Five worthy reads is a regular column on five noteworthy items we discovered while researching trending and timeless topics. In this week’s edition, let’s explore how artificial intelligence and machine learning are weaponized by hackers to fuel cyberattacks.
AI and ML are conquering the world at a rapid pace. AI has made life much easier. In many instances, it speeds up manual processes, reduces costs, and eliminates manual errors. However, it is also known to benefit cybercriminals who employ AI to carry out attacks more effectively.
One example of AI-powered cybercrime is deepfakes. A deepfake, which is a portmanteau of “deep learning” and “fake,” can be used to manipulate faces and voices by combining multiple angles of people’s faces, mimicking their mannerisms and speech patterns, to impersonate individuals. There is so much open source software available online to create deepfakes that it has become almost impossible to identify what is real and what is fake.
ML models require massive amounts of training data to function effectively. The more data fed into the system, the more accurate it gets. However, adversarial ML is a term that defines how an ML system can be tricked into making errors by feeding it incorrect training data, thereby disrupting the ML model. Such data poisoning leads to a vulnerable defense system, allowing attackers to succeed in automated spear phishing attacks by exploiting the weak spots that were classified as positives, which is another threat that is difficult for the untrained eye to detect.
An AI-powered botnet attack can be extremely dangerous. It doesn’t stop with attacking computer devices—this type of attack is capable of infecting smartphones, surveillance cameras, and IoT devices, too. DDoS is a common form of such attacks; attackers gather as much data as possible to build an ML model, and they use it to train the malware how to predict the system’s defense pattern in order to enable automated decision-making strategies. Such AI-powered attacks are capable of automatically changing their attack strategies based on the defense system’s response.
A sophisticated AI system, when in the hands of a malicious actor, is an imminent threat to security systems; this system can adapt to an organization’s protocols and communication channels by disguising itself and easily spread across multiple devices and networks, bringing down an entire city or a nation’s network in a blink.
The articles below should how AI and ML are used as an ingredient to create sophisticated malware to perform attacks.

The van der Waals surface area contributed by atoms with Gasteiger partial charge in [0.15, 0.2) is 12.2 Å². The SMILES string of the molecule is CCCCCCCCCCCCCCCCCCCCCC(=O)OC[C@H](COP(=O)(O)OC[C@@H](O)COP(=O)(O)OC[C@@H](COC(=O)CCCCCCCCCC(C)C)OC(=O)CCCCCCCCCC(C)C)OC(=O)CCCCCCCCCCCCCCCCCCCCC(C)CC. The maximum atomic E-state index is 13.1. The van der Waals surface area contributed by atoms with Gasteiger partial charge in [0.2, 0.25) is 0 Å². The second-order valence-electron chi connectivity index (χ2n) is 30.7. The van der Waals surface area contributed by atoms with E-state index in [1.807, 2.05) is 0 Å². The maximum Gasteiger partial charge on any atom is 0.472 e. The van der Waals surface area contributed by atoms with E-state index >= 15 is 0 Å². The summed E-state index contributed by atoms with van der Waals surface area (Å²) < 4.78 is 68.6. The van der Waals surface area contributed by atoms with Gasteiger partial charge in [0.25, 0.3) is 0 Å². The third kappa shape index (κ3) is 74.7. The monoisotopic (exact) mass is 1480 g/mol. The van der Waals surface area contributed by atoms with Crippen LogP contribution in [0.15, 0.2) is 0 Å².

ML and AI are very effective against preventing ransomware; however, cybercriminals can use ML to carry out data poisoning. Adversarial data poisoning can be done two ways: by injecting the wrong training data and destroying the integrity of the system or by generating a backdoor for cyberattacks.
Social engineering attacks like deepfakes and spear phishing attacks have become a growing concern over the past few years. Tailor-made spam and phishing emails target high-profile individuals in an organization using convincing emails and invoices to persuade the user to share confidential data. Weaponized AI can identify weak spots in an organization and adapt to the system by mimicking trusted elements to cause maximum damage.
ML requires huge data sets to work effectively and should be stringently monitored and tested to avoid any potential damage it may cause. Threats can occur either through manual errors while designing the system or when someone deliberately wants to weaponize it for attacks by reverse engineering the system to find what data was used to train the system, and then manipulate it. AI-based monitoring and analytics can help identify and alert on any abnormal behavior in the system and combat threats effectively when they emerge.
AI is a double-edged sword that can be employed both as a weapon and a solution. Cyberattacks are becoming more frequent, more sophisticated, and harder to detect, leaving organizations increasingly vulnerable to revenue loss, fines, or even bankruptcy. Hackers build AI-enabled malware that can rewrite its code when detected in order to avoid what tripped it up in the past and launch a new attack. Such malware can learn about and adapt to a security system to determine which payload to use to exploit the system on the next attempt.
AI has the capability to adapt to a particular environment or to respond to it intelligently. Hackers develop intelligent malware and execute stealth attacks by learning the patch update life cycle to identify when a system is least protected. AI-based cybersecurity solutions can help organizations by detecting and analyzing unusual activity patterns and locking out users deemed malicious, preventing malware from spreading through the system and accessing system resources.
The powerful nature of AI is being closely scrutinized by organizations and governments. In order to protect data, assets, and intellectual property, every organization has to implement the right AI-based cyberdefenses to ensure they’re properly mitigating the threat of cybercriminals and at the same time preparing to face any forms of threats that might come in the future.